You could say he should grow into a wise sage that never succumbs to those kind of emotions but I like to think he held onto those humanly flaws. It would had been very bizarre if he had actually killed Ben, but the good in Luke that is always within him stops that aggression that plagued Vader.

It’s not the Luke many of us wanted to see post-Jedi, but that’s pretty much one of the few RJ choices I could get behind. I still, however, view TLJ as a terrible middle act overall.

I liked the vibe of it (and unlike many fans I loved the ‘Luke wasn’t really there’ showdown/death) but I still concur with other fans that the idea of murdering Kylo (however fleeting) was off. I’d have preferred something like Luke being locked in a sense of prophecy where the only outcome he could foresee was killing Kylo in the future. If they shared such a vision it would feed Kylo’s paranoia about uncle Luke wanting to kill him whilst justifying Luke’s going AWOL to seek better answers.

I know…wrong thread…

Post
#1303345
Topic
Star Wars Prequel Trilogy CGI Free
Time

UncutIsSuperior said:

I’ve just recently got this idea. It’s the Star Wars Prequel Trilogy in the style of the Original Theatrical Versions of the Original Trilogy. It’s basically a what-if scenario with the Prequels, where the CGI effects would be either removed or replaced with stop-motion effects and/or puppets. I’m not sure if this is even possible, but I think it’s one hell of a concept.

I like the idea in theory. I used to ponder the notion of a PT being made in a 50s/60s style, so that it feels as if it had been made 20 years earlier than the OT and makes for a logical viewing experience. Commercial suicide of course…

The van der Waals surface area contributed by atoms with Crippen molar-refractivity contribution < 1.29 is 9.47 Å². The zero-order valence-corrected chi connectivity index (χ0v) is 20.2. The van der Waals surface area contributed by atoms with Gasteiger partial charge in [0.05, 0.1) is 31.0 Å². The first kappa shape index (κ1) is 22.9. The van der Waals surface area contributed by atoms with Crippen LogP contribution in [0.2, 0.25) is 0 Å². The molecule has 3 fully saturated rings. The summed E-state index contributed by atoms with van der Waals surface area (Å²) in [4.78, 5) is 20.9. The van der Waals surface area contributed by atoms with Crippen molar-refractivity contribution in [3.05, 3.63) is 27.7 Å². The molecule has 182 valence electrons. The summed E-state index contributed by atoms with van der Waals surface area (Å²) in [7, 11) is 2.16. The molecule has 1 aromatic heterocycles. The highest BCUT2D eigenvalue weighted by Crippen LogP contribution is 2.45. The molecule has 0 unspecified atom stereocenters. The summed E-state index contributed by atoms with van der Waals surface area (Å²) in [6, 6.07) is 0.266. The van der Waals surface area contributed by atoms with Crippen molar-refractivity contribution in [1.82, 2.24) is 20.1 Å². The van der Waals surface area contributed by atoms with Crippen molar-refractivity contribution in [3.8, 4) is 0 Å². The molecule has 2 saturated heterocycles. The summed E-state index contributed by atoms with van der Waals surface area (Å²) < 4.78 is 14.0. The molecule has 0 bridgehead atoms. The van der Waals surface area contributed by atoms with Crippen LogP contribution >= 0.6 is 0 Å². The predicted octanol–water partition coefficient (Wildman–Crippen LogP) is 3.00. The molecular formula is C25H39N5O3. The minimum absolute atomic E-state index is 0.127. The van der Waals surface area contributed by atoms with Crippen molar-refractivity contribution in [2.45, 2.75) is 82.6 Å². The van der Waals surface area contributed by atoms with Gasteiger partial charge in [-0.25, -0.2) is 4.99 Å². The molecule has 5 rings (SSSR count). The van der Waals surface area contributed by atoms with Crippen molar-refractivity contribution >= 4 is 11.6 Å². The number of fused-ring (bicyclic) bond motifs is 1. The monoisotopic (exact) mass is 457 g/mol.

Post
#1300850
Topic
The Surprisingly Strange Story of &quot;Lapti Nek&quot;
Time

oojason said:

Star Wars: the changing face of Sy Snootles & the Rebo band’ - article from 2016:-

https://www.denofgeek.com/movies/star-wars/38603/star-wars-the-changing-face-of-sy-snootles-the-rebo-band
 

The article features videos for both the original Lapti Nek and the SE’s Jedi Rocks, as well as a BTS type video of ‘Fancy Man’ - and some other intriguing info on the differing versions of the song that were recorded (and allegedly why one version was used over the other…), ILM’s creature workshop, the later CGI work for the SE, quotes from Lucas, and more…
 

That was really interesting. I don’t know if this has been mentioned (I haven’t gone through the whole thread) but Lapti Nek always reminded me of the Bee Gees’ ‘You Should Be Dancing’. If I had the know-how I’d do a mash-up…!

Post
#1299772
Topic
Small details that took you <em><strong>FOREVER</strong></em> to notice in the <em>Star Wars</em> films
Time

Booman said:

Mocata said:

The original cantina bartender voice also makes me laugh.

“OI! We don’t serve their koind 'ea!”

“What?”

“Ya droids, they’ll have to wait oit-side, they don’t wantem 'ea.”

I love how genuinely confused and bewildered Luke sounds when he responds to him, it’s like he’s never seen an australian in his entire life.

Slightly off-thread, but I love the footage (Empire of Dreams?) where someone’s reading Yoda’s lines in a British accent to Luke when he’s about to take off for Bespin - “if you choose the quick and easy path you will find it’s all a big load of bollocks…” (I’m exaggerating for effect of course!)

Post
#1299761
Topic
Small details that took you <em><strong>FOREVER</strong></em> to notice in the <em>Star Wars</em> films
Time

SomethingStarWarsRelated said: